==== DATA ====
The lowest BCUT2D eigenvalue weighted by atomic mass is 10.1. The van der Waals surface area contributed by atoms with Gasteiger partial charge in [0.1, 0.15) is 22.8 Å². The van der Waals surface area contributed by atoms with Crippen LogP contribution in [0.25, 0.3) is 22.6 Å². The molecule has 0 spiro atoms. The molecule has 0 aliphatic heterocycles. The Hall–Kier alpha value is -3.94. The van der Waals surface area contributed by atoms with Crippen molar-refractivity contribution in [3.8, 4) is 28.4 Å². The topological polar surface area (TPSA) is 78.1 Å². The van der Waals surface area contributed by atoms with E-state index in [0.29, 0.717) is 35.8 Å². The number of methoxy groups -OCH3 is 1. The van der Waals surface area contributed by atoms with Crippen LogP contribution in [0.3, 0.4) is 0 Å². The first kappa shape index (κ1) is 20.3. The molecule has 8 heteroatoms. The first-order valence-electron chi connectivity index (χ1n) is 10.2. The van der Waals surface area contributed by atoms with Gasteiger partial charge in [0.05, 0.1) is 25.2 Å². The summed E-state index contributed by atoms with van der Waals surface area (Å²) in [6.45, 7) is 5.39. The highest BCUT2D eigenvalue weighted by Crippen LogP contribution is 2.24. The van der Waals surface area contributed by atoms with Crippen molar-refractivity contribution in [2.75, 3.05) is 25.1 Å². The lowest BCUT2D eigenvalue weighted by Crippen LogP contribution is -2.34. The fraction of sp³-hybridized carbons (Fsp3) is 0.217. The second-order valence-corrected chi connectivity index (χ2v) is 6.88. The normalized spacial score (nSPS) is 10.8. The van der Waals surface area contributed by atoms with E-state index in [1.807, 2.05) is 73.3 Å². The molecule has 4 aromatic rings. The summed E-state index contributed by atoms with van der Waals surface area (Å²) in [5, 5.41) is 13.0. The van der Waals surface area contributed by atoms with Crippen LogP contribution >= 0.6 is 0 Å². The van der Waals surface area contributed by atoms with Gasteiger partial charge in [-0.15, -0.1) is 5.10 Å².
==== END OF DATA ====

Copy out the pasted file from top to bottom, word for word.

The lowest BCUT2D eigenvalue weighted by atomic mass is 10.1. The van der Waals surface area contributed by atoms with Gasteiger partial charge in [0.1, 0.15) is 22.8 Å². The van der Waals surface area contributed by atoms with Crippen LogP contribution in [0.25, 0.3) is 22.6 Å². The molecule has 0 spiro atoms. The molecule has 0 aliphatic heterocycles. The Hall–Kier alpha value is -3.94. The van der Waals surface area contributed by atoms with Crippen molar-refractivity contribution in [3.8, 4) is 28.4 Å². The topological polar surface area (TPSA) is 78.1 Å². The van der Waals surface area contributed by atoms with E-state index in [0.29, 0.717) is 35.8 Å². The number of methoxy groups -OCH3 is 1. The van der Waals surface area contributed by atoms with Crippen LogP contribution in [0.3, 0.4) is 0 Å². The first kappa shape index (κ1) is 20.3. The molecule has 8 heteroatoms. The first-order valence-electron chi connectivity index (χ1n) is 10.2. The van der Waals surface area contributed by atoms with Gasteiger partial charge in [0.05, 0.1) is 25.2 Å². The summed E-state index contributed by atoms with van der Waals surface area (Å²) in [6.45, 7) is 5.39. The highest BCUT2D eigenvalue weighted by Crippen LogP contribution is 2.24. The van der Waals surface area contributed by atoms with Crippen molar-refractivity contribution in [2.75, 3.05) is 25.1 Å². The lowest BCUT2D eigenvalue weighted by Crippen LogP contribution is -2.34. The fraction of sp³-hybridized carbons (Fsp3) is 0.217. The second-order valence-corrected chi connectivity index (χ2v) is 6.88. The normalized spacial score (nSPS) is 10.8. The van der Waals surface area contributed by atoms with E-state index in [1.807, 2.05) is 73.3 Å². The molecule has 4 aromatic rings. The summed E-state index contributed by atoms with van der Waals surface area (Å²) in [5, 5.41) is 13.0. The van der Waals surface area contributed by atoms with Crippen LogP contribution >= 0.6 is 0 Å². The van der Waals surface area contributed by atoms with Gasteiger partial charge in [-0.15, -0.1) is 5.10 Å².